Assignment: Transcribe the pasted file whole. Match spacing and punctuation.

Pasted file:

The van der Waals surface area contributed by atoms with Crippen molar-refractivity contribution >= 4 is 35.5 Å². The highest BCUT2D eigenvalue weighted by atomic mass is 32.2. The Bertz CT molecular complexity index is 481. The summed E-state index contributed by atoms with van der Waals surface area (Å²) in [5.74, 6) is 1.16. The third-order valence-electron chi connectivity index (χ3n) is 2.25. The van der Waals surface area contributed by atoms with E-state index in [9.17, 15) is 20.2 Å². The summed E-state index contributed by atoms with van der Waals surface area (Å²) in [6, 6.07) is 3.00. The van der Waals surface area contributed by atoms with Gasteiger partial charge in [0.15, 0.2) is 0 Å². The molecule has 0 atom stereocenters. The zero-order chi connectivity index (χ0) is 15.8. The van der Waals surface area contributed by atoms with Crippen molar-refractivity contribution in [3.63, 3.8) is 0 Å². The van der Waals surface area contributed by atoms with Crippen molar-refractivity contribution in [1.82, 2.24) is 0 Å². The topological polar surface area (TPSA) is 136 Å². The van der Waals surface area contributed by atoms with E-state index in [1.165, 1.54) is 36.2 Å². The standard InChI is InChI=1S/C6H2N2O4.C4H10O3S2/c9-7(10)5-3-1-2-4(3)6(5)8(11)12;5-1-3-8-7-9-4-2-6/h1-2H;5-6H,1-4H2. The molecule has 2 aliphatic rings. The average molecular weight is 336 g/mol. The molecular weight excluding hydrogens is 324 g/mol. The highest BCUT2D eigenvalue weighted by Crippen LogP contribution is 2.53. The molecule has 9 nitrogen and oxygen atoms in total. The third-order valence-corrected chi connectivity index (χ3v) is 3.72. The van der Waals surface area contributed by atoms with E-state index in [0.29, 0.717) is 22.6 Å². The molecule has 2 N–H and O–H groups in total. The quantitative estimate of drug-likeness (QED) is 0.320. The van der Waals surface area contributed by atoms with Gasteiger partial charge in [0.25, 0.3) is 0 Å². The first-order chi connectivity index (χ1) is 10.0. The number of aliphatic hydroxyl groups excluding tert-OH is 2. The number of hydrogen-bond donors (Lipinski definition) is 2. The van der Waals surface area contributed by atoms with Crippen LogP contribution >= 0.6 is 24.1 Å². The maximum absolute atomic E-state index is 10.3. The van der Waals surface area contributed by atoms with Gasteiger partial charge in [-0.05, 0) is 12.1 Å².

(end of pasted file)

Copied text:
The van der Waals surface area contributed by atoms with Crippen molar-refractivity contribution >= 4 is 35.5 Å². The highest BCUT2D eigenvalue weighted by atomic mass is 32.2. The Bertz CT molecular complexity index is 481. The summed E-state index contributed by atoms with van der Waals surface area (Å²) in [5.74, 6) is 1.16. The third-order valence-electron chi connectivity index (χ3n) is 2.25. The van der Waals surface area contributed by atoms with E-state index in [9.17, 15) is 20.2 Å². The summed E-state index contributed by atoms with van der Waals surface area (Å²) in [6, 6.07) is 3.00. The van der Waals surface area contributed by atoms with Gasteiger partial charge in [0.15, 0.2) is 0 Å². The molecule has 0 atom stereocenters. The zero-order chi connectivity index (χ0) is 15.8. The van der Waals surface area contributed by atoms with Crippen molar-refractivity contribution in [3.63, 3.8) is 0 Å². The van der Waals surface area contributed by atoms with Crippen molar-refractivity contribution in [1.82, 2.24) is 0 Å². The topological polar surface area (TPSA) is 136 Å². The van der Waals surface area contributed by atoms with E-state index in [1.165, 1.54) is 36.2 Å². The standard InChI is InChI=1S/C6H2N2O4.C4H10O3S2/c9-7(10)5-3-1-2-4(3)6(5)8(11)12;5-1-3-8-7-9-4-2-6/h1-2H;5-6H,1-4H2. The molecule has 2 aliphatic rings. The average molecular weight is 336 g/mol. The molecular weight excluding hydrogens is 324 g/mol. The highest BCUT2D eigenvalue weighted by Crippen LogP contribution is 2.53. The molecule has 9 nitrogen and oxygen atoms in total. The third-order valence-corrected chi connectivity index (χ3v) is 3.72. The van der Waals surface area contributed by atoms with E-state index in [0.29, 0.717) is 22.6 Å². The molecule has 2 N–H and O–H groups in total. The quantitative estimate of drug-likeness (QED) is 0.320. The van der Waals surface area contributed by atoms with Gasteiger partial charge in [0.25, 0.3) is 0 Å². The first-order chi connectivity index (χ1) is 10.0. The number of aliphatic hydroxyl groups excluding tert-OH is 2. The number of hydrogen-bond donors (Lipinski definition) is 2. The van der Waals surface area contributed by atoms with Crippen LogP contribution >= 0.6 is 24.1 Å². The maximum absolute atomic E-state index is 10.3. The van der Waals surface area contributed by atoms with Gasteiger partial charge in [-0.05, 0) is 12.1 Å².